underlying throughout the discourse. Super Size Me a rare case, has representative anecdotes
within the film which are straight forward. Different methods are used to describe and reveal the
deeper meaning behind a discourse. In the instance of Super Size Me, the obvious representative
anecdotes are the health issues associated with the consumption of the unhealthy food. The
deeper meaning is the battle between Americans and the fast-food corporations.
An example of a metaphor and dramatic story within the documentary refers to the war
Americans face against the adversary of fast-food companies. McDonald’s portrays a corruptive,
manipulative villain and Morgan Spurlock portrays a brave, courageous hero like character. One
of the battles of the war occurs between the human body and fast-food. Many times throughout
the story, the food defeats Spurlock’s body. The symptoms Spurlock experiences are the attacks
of the food on his body. At this point in the film people believe that fast-food conquers all
because of the repercussions the food has on the body. Although the food can cause some serious
damages to a person’s health, Spurlock in the end conquers evil. He defeats the villainous fastfood corporation. Although he gained weight and had potential health risks. He was able to get
his life back together; he loses all of the weight gained and returns to his healthy happy shape.
This metaphor represents the overarching theme of Spurlock defeating the corporate giants. As a
result of the film fast-food chains were forced to make drastic revisions to their menus, to please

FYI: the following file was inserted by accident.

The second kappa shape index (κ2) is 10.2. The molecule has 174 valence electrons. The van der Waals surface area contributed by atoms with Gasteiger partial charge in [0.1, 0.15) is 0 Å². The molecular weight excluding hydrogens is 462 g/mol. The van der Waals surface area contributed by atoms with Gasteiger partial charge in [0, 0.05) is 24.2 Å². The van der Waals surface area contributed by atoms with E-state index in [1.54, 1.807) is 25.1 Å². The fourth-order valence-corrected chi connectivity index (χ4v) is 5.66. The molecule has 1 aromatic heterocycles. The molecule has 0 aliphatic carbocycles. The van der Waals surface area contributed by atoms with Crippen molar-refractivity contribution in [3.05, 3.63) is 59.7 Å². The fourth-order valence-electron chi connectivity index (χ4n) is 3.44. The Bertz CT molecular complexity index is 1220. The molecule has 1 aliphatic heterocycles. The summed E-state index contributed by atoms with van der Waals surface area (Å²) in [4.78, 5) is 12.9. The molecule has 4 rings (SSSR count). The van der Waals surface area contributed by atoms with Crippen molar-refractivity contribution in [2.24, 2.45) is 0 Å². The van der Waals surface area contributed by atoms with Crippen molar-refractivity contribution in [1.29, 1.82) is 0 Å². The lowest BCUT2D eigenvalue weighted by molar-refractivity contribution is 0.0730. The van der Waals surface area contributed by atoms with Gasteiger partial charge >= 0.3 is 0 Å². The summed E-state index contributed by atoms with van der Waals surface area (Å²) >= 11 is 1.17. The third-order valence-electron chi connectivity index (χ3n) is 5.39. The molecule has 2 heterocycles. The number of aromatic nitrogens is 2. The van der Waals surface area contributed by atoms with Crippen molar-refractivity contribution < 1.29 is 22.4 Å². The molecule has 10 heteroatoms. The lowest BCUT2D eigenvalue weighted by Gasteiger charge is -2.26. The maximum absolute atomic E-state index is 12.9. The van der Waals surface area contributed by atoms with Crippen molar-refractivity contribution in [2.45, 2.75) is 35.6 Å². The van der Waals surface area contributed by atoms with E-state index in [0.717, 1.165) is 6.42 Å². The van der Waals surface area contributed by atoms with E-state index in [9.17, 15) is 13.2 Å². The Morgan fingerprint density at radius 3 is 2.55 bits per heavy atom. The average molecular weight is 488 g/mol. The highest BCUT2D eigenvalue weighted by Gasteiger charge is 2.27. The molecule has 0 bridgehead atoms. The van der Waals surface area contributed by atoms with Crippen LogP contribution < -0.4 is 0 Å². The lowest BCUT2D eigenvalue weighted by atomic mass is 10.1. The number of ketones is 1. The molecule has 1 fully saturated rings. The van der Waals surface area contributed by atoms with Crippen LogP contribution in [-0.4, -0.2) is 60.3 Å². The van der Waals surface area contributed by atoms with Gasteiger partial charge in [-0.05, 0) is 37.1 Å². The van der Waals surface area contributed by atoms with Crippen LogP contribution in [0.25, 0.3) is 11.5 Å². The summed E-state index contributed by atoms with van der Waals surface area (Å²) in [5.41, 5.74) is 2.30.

consumers. Spurlock won the war and he challenged the villain for the betterment of people’s
health nationwide.
This symbolic representative anecdote helps audiences to understand and interpret the
meaning of the film in a different and less complex format. A metaphorical storytelling approach
is used to grasp the main concepts dealing with the culture concerns and fears of a nation. The
concerns audience members have are the risks associated with eating fast-food. Due to the
documentary they have a first-hand account to compare their personal experiences with. People
who tend to have similar issues relatable to the main character, will view artifacts comparable to
what they are going through personally. Many Americans can relate to the issues and concerns
described and addressed throughout the film. These types of audience members are interested in
artifacts similar to issues they are going through in life because they believe the artifact will
equip them with advice and tools to overcome their difficult circumstances (Crable, 2000).
Kenneth Burke describes literature as “equipment for living,” (Brummett, 1984) this
documentary provides many examples of equipment for living. All representative anecdotes
involve equipment for living. Equipment for living allows audiences to relate to the information
shared through a media form. Audiences “…confront their lived situations, celebrate their
triumphs, and encompass tragedies.” (Brummett, 1984) These better equip individuals to live
through a certain situation and cope with the struggles of life (Brummett, 1984). Representative
anecdotes address a culture’s values and concerns in relation to a real-life problem. The real-life
problems in the documentary are the issues of the obesity epidemic and the contribution fast-
food restaurants add to this issue. Equipment for living also provides solutions for the problems
addressed throughout the artifacts.
The equipment for living scholars have determined from the film involves accepting a
healthy lifestyle. Practicing healthy behaviors include eating a well-balanced diet and exercising